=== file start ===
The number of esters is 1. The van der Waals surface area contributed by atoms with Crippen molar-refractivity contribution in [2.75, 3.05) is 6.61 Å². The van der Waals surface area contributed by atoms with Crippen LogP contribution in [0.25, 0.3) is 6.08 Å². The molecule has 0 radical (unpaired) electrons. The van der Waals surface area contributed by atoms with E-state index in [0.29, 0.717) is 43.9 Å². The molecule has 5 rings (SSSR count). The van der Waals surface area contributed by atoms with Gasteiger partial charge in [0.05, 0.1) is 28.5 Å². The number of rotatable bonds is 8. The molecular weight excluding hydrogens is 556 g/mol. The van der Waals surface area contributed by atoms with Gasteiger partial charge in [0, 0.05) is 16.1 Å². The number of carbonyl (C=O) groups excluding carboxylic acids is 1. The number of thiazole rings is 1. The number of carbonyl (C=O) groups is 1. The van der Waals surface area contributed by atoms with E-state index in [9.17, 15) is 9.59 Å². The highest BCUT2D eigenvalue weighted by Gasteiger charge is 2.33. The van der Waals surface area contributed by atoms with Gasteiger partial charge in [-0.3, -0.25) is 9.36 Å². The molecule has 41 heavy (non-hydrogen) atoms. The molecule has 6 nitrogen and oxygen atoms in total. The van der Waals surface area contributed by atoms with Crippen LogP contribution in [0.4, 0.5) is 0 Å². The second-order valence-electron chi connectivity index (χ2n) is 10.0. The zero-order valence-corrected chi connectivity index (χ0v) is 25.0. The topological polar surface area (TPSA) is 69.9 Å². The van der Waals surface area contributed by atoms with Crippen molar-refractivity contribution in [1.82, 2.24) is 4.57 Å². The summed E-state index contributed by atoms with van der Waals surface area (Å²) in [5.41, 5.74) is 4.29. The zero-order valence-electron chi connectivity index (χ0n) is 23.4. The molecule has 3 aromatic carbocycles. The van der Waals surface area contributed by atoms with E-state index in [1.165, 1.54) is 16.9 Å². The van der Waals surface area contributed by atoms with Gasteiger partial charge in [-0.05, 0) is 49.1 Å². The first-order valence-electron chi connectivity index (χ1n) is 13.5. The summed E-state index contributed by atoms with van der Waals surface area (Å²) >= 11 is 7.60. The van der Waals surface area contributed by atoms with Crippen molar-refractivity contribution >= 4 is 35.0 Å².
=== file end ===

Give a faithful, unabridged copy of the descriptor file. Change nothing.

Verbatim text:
The number of esters is 1. The van der Waals surface area contributed by atoms with Crippen molar-refractivity contribution in [2.75, 3.05) is 6.61 Å². The van der Waals surface area contributed by atoms with Crippen LogP contribution in [0.25, 0.3) is 6.08 Å². The molecule has 0 radical (unpaired) electrons. The van der Waals surface area contributed by atoms with E-state index in [0.29, 0.717) is 43.9 Å². The molecule has 5 rings (SSSR count). The van der Waals surface area contributed by atoms with Gasteiger partial charge in [0.05, 0.1) is 28.5 Å². The number of rotatable bonds is 8. The molecular weight excluding hydrogens is 556 g/mol. The van der Waals surface area contributed by atoms with Gasteiger partial charge in [0, 0.05) is 16.1 Å². The number of carbonyl (C=O) groups excluding carboxylic acids is 1. The number of thiazole rings is 1. The number of carbonyl (C=O) groups is 1. The van der Waals surface area contributed by atoms with E-state index in [9.17, 15) is 9.59 Å². The highest BCUT2D eigenvalue weighted by Gasteiger charge is 2.33. The van der Waals surface area contributed by atoms with Gasteiger partial charge in [-0.3, -0.25) is 9.36 Å². The molecule has 41 heavy (non-hydrogen) atoms. The molecule has 6 nitrogen and oxygen atoms in total. The van der Waals surface area contributed by atoms with Crippen LogP contribution in [0.4, 0.5) is 0 Å². The second-order valence-electron chi connectivity index (χ2n) is 10.0. The zero-order valence-corrected chi connectivity index (χ0v) is 25.0. The topological polar surface area (TPSA) is 69.9 Å². The van der Waals surface area contributed by atoms with Crippen molar-refractivity contribution in [1.82, 2.24) is 4.57 Å². The summed E-state index contributed by atoms with van der Waals surface area (Å²) in [5.41, 5.74) is 4.29. The zero-order valence-electron chi connectivity index (χ0n) is 23.4. The molecule has 3 aromatic carbocycles. The van der Waals surface area contributed by atoms with E-state index in [1.165, 1.54) is 16.9 Å². The van der Waals surface area contributed by atoms with Gasteiger partial charge in [-0.05, 0) is 49.1 Å². The first-order valence-electron chi connectivity index (χ1n) is 13.5. The summed E-state index contributed by atoms with van der Waals surface area (Å²) >= 11 is 7.60. The van der Waals surface area contributed by atoms with Crippen molar-refractivity contribution >= 4 is 35.0 Å².